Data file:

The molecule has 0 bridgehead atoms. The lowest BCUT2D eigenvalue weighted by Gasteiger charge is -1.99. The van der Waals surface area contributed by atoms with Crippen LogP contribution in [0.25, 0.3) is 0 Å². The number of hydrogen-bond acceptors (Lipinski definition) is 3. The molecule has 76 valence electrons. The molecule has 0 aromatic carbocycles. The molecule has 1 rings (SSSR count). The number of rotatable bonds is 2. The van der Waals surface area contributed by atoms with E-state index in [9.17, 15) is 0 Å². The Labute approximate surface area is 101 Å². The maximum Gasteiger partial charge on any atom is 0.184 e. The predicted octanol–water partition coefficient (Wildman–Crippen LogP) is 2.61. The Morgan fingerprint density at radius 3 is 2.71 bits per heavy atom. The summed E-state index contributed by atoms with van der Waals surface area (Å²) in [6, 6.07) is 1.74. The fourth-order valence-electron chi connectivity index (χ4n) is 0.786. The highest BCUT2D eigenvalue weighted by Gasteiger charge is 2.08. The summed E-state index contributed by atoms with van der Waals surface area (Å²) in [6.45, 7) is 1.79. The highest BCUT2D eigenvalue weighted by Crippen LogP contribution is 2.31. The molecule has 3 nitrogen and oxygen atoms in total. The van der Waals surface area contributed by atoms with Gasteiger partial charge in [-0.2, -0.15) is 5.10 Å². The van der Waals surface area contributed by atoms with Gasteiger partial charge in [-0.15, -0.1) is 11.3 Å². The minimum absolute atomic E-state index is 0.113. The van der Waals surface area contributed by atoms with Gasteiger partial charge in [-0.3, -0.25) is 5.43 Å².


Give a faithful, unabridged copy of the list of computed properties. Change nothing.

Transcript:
The molecule has 0 bridgehead atoms. The lowest BCUT2D eigenvalue weighted by Gasteiger charge is -1.99. The van der Waals surface area contributed by atoms with Crippen LogP contribution in [0.25, 0.3) is 0 Å². The number of hydrogen-bond acceptors (Lipinski definition) is 3. The molecule has 76 valence electrons. The molecule has 0 aromatic carbocycles. The molecule has 1 rings (SSSR count). The number of rotatable bonds is 2. The van der Waals surface area contributed by atoms with E-state index in [9.17, 15) is 0 Å². The Labute approximate surface area is 101 Å². The maximum Gasteiger partial charge on any atom is 0.184 e. The predicted octanol–water partition coefficient (Wildman–Crippen LogP) is 2.61. The Morgan fingerprint density at radius 3 is 2.71 bits per heavy atom. The summed E-state index contributed by atoms with van der Waals surface area (Å²) in [6, 6.07) is 1.74. The fourth-order valence-electron chi connectivity index (χ4n) is 0.786. The highest BCUT2D eigenvalue weighted by Gasteiger charge is 2.08. The summed E-state index contributed by atoms with van der Waals surface area (Å²) in [6.45, 7) is 1.79. The highest BCUT2D eigenvalue weighted by Crippen LogP contribution is 2.31. The molecule has 3 nitrogen and oxygen atoms in total. The van der Waals surface area contributed by atoms with Gasteiger partial charge in [-0.2, -0.15) is 5.10 Å². The van der Waals surface area contributed by atoms with Gasteiger partial charge in [-0.15, -0.1) is 11.3 Å². The minimum absolute atomic E-state index is 0.113. The van der Waals surface area contributed by atoms with Gasteiger partial charge in [-0.3, -0.25) is 5.43 Å².